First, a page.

Lisa Winward, the deputy chief constable of North Yorkshire police, acknowledged the force needs to do “much better”.

She said: “Based on its inspection last year, HMICFRS found that although our officers and staff are focused on the needs of victims, our administration is letting us down, and we are not recording all crimes as we should. That must change, and we have already started to make improvements.”

The findings are the latest from a series of rolling inspections looking at the crime data “integrity” of every police force in England and Wales.

Inspectors launched the programme in November 2015 after finding the national average of under-recording of crimes stood at an “inexcusably poor” 19%.

Private water payouts are a public scandal, says Labour

John McDonnell promises renationalisation of water, energy and rail under Labour

John McDonnell






John McDonnell has called the shareholder payouts of water companies a ‘scandal’.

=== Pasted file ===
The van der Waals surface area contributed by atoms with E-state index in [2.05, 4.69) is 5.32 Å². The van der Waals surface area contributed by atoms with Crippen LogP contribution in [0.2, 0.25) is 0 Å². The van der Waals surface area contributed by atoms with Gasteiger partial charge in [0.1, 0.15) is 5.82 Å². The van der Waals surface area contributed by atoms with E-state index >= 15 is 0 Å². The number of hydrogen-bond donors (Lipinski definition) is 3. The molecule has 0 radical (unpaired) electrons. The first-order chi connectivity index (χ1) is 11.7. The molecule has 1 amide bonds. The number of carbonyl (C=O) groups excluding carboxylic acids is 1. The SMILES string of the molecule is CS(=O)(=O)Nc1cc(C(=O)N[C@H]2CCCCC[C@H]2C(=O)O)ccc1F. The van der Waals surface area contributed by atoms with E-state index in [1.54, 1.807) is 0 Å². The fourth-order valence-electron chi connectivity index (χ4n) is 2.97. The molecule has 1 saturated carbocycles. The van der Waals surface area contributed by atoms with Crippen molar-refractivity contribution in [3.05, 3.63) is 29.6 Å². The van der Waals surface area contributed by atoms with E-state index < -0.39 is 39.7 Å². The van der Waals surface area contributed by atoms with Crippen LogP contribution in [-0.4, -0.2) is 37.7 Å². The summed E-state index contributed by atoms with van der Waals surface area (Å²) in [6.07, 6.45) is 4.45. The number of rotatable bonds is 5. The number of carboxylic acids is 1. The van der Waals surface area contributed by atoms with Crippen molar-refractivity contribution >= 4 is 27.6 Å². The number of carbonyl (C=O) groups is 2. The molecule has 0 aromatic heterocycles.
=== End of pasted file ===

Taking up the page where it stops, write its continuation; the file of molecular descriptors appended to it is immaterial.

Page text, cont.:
Photograph: James McCauley/Rex/Shutterstock

Labour launched a full-frontal attack on the privatised water industry last night, accusing companies of paying out the “scandalous” sum of £13.5bn in dividends to shareholders since 2010, while claiming huge tax breaks and forcing up prices for millions of customers.

The assault by shadow chancellor John McDonnell came as he pledged total, “permanent” and cost-free renationalisation of water, energy and rail if Labour won power at the next election. The three privatisations in the 1980s and 1990s became hallmarks of the Tory governments of Margaret Thatcher and John Major.

The dramatic intervention – which stunned the companies involved – was the strongest denunciation yet by Jeremy Corbyn’s Labour of the privatisation programme that has become part of the British political landscape of the last 40 years.

The Conservative party and the Confederation of British Industry both condemned McDonnell’s comments. The CBI said Labour’s renationalisation agenda would “wind the clock back on our economy” while chief secretary to the Treasury Liz Truss warned that placing politicians in charge of public utilities “didn’t work last time and won’t work this time”.